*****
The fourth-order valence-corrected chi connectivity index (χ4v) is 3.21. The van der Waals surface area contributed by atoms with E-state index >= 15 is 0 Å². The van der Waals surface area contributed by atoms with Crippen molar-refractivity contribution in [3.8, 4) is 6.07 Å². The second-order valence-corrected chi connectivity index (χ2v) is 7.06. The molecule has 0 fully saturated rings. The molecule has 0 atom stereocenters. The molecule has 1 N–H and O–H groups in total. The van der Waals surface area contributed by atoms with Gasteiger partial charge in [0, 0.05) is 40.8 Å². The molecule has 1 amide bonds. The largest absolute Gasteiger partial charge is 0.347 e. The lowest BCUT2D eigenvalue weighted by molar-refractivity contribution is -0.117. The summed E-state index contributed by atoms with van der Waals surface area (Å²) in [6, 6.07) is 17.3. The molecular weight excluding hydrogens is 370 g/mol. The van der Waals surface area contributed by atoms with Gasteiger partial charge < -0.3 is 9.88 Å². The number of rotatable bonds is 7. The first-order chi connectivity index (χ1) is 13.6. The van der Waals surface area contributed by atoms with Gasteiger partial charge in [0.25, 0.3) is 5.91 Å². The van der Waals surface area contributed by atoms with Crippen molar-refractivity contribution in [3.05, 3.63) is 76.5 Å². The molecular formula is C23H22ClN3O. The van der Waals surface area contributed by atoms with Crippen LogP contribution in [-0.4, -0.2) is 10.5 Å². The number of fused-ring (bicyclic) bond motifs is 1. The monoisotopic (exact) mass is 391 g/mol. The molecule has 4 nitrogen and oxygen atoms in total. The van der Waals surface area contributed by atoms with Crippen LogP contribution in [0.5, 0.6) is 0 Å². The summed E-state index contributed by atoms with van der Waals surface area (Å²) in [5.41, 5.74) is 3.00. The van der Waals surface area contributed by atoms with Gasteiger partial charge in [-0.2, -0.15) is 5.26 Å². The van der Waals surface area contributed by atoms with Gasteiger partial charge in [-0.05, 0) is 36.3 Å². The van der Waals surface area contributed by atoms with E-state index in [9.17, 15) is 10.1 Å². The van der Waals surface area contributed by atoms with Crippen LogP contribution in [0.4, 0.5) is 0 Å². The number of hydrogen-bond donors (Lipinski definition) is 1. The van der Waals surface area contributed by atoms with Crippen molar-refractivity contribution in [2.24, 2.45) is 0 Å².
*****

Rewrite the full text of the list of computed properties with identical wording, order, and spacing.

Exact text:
The fourth-order valence-corrected chi connectivity index (χ4v) is 3.21. The van der Waals surface area contributed by atoms with E-state index >= 15 is 0 Å². The van der Waals surface area contributed by atoms with Crippen molar-refractivity contribution in [3.8, 4) is 6.07 Å². The second-order valence-corrected chi connectivity index (χ2v) is 7.06. The molecule has 0 fully saturated rings. The molecule has 0 atom stereocenters. The molecule has 1 N–H and O–H groups in total. The van der Waals surface area contributed by atoms with Gasteiger partial charge in [0, 0.05) is 40.8 Å². The molecule has 1 amide bonds. The largest absolute Gasteiger partial charge is 0.347 e. The lowest BCUT2D eigenvalue weighted by molar-refractivity contribution is -0.117. The summed E-state index contributed by atoms with van der Waals surface area (Å²) in [6, 6.07) is 17.3. The molecular weight excluding hydrogens is 370 g/mol. The van der Waals surface area contributed by atoms with Gasteiger partial charge < -0.3 is 9.88 Å². The number of rotatable bonds is 7. The first-order chi connectivity index (χ1) is 13.6. The van der Waals surface area contributed by atoms with Gasteiger partial charge in [0.25, 0.3) is 5.91 Å². The van der Waals surface area contributed by atoms with Crippen molar-refractivity contribution in [3.05, 3.63) is 76.5 Å². The molecular formula is C23H22ClN3O. The van der Waals surface area contributed by atoms with Crippen LogP contribution in [-0.4, -0.2) is 10.5 Å². The number of fused-ring (bicyclic) bond motifs is 1. The monoisotopic (exact) mass is 391 g/mol. The molecule has 4 nitrogen and oxygen atoms in total. The van der Waals surface area contributed by atoms with Crippen LogP contribution in [0.5, 0.6) is 0 Å². The summed E-state index contributed by atoms with van der Waals surface area (Å²) in [5.41, 5.74) is 3.00. The van der Waals surface area contributed by atoms with Gasteiger partial charge in [-0.2, -0.15) is 5.26 Å². The van der Waals surface area contributed by atoms with Gasteiger partial charge in [-0.05, 0) is 36.3 Å². The van der Waals surface area contributed by atoms with E-state index in [9.17, 15) is 10.1 Å². The van der Waals surface area contributed by atoms with Crippen LogP contribution in [0.4, 0.5) is 0 Å². The number of hydrogen-bond donors (Lipinski definition) is 1. The van der Waals surface area contributed by atoms with Crippen molar-refractivity contribution in [2.24, 2.45) is 0 Å².